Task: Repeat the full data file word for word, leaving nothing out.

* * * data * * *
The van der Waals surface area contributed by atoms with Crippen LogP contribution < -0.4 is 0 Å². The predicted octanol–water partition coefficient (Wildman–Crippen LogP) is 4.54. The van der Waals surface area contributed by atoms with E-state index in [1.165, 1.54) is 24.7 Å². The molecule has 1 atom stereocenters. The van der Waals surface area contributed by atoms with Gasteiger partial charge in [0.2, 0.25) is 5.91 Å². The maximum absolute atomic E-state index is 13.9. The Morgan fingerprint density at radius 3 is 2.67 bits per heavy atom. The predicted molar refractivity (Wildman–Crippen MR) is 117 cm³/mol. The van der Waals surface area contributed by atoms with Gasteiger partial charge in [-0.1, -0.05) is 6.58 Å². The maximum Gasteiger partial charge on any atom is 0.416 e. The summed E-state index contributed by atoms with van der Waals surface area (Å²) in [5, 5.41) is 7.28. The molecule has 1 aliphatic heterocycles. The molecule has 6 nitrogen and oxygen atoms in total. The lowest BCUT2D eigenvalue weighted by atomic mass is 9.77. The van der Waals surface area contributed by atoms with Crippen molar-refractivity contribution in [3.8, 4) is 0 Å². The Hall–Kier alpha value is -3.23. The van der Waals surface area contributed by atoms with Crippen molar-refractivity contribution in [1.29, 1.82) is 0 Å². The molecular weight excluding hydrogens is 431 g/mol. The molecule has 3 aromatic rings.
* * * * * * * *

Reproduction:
The van der Waals surface area contributed by atoms with Crippen LogP contribution < -0.4 is 0 Å². The predicted octanol–water partition coefficient (Wildman–Crippen LogP) is 4.54. The van der Waals surface area contributed by atoms with E-state index in [1.165, 1.54) is 24.7 Å². The molecule has 1 atom stereocenters. The van der Waals surface area contributed by atoms with Gasteiger partial charge in [0.2, 0.25) is 5.91 Å². The maximum absolute atomic E-state index is 13.9. The Morgan fingerprint density at radius 3 is 2.67 bits per heavy atom. The predicted molar refractivity (Wildman–Crippen MR) is 117 cm³/mol. The van der Waals surface area contributed by atoms with Gasteiger partial charge in [-0.1, -0.05) is 6.58 Å². The maximum Gasteiger partial charge on any atom is 0.416 e. The summed E-state index contributed by atoms with van der Waals surface area (Å²) in [5, 5.41) is 7.28. The molecule has 1 aliphatic heterocycles. The molecule has 6 nitrogen and oxygen atoms in total. The lowest BCUT2D eigenvalue weighted by atomic mass is 9.77. The van der Waals surface area contributed by atoms with Crippen molar-refractivity contribution in [3.8, 4) is 0 Å². The Hall–Kier alpha value is -3.23. The van der Waals surface area contributed by atoms with Crippen molar-refractivity contribution in [1.29, 1.82) is 0 Å². The molecular weight excluding hydrogens is 431 g/mol. The molecule has 3 aromatic rings.